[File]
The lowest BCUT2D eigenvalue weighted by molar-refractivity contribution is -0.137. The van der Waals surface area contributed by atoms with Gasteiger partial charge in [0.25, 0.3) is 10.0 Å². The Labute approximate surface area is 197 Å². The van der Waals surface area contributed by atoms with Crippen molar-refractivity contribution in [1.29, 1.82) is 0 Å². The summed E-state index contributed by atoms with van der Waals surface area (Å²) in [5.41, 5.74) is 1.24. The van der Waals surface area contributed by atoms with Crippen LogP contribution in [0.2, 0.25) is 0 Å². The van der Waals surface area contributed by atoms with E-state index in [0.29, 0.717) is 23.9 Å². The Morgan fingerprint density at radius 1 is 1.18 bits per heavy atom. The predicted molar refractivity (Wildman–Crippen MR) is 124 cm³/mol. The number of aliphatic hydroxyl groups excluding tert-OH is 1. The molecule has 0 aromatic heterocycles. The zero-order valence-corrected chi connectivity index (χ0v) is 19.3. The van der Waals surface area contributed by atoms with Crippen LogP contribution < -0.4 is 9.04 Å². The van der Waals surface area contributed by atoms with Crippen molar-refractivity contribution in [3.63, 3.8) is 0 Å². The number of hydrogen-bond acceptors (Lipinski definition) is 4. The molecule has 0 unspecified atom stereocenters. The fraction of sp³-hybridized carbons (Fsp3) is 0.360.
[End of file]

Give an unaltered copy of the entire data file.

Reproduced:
The lowest BCUT2D eigenvalue weighted by molar-refractivity contribution is -0.137. The van der Waals surface area contributed by atoms with Gasteiger partial charge in [0.25, 0.3) is 10.0 Å². The Labute approximate surface area is 197 Å². The van der Waals surface area contributed by atoms with Crippen molar-refractivity contribution in [1.29, 1.82) is 0 Å². The summed E-state index contributed by atoms with van der Waals surface area (Å²) in [5.41, 5.74) is 1.24. The van der Waals surface area contributed by atoms with Crippen LogP contribution in [0.2, 0.25) is 0 Å². The van der Waals surface area contributed by atoms with E-state index in [0.29, 0.717) is 23.9 Å². The Morgan fingerprint density at radius 1 is 1.18 bits per heavy atom. The predicted molar refractivity (Wildman–Crippen MR) is 124 cm³/mol. The number of aliphatic hydroxyl groups excluding tert-OH is 1. The molecule has 0 aromatic heterocycles. The zero-order valence-corrected chi connectivity index (χ0v) is 19.3. The van der Waals surface area contributed by atoms with Crippen LogP contribution < -0.4 is 9.04 Å². The van der Waals surface area contributed by atoms with Crippen molar-refractivity contribution in [3.63, 3.8) is 0 Å². The number of hydrogen-bond acceptors (Lipinski definition) is 4. The molecule has 0 unspecified atom stereocenters. The fraction of sp³-hybridized carbons (Fsp3) is 0.360.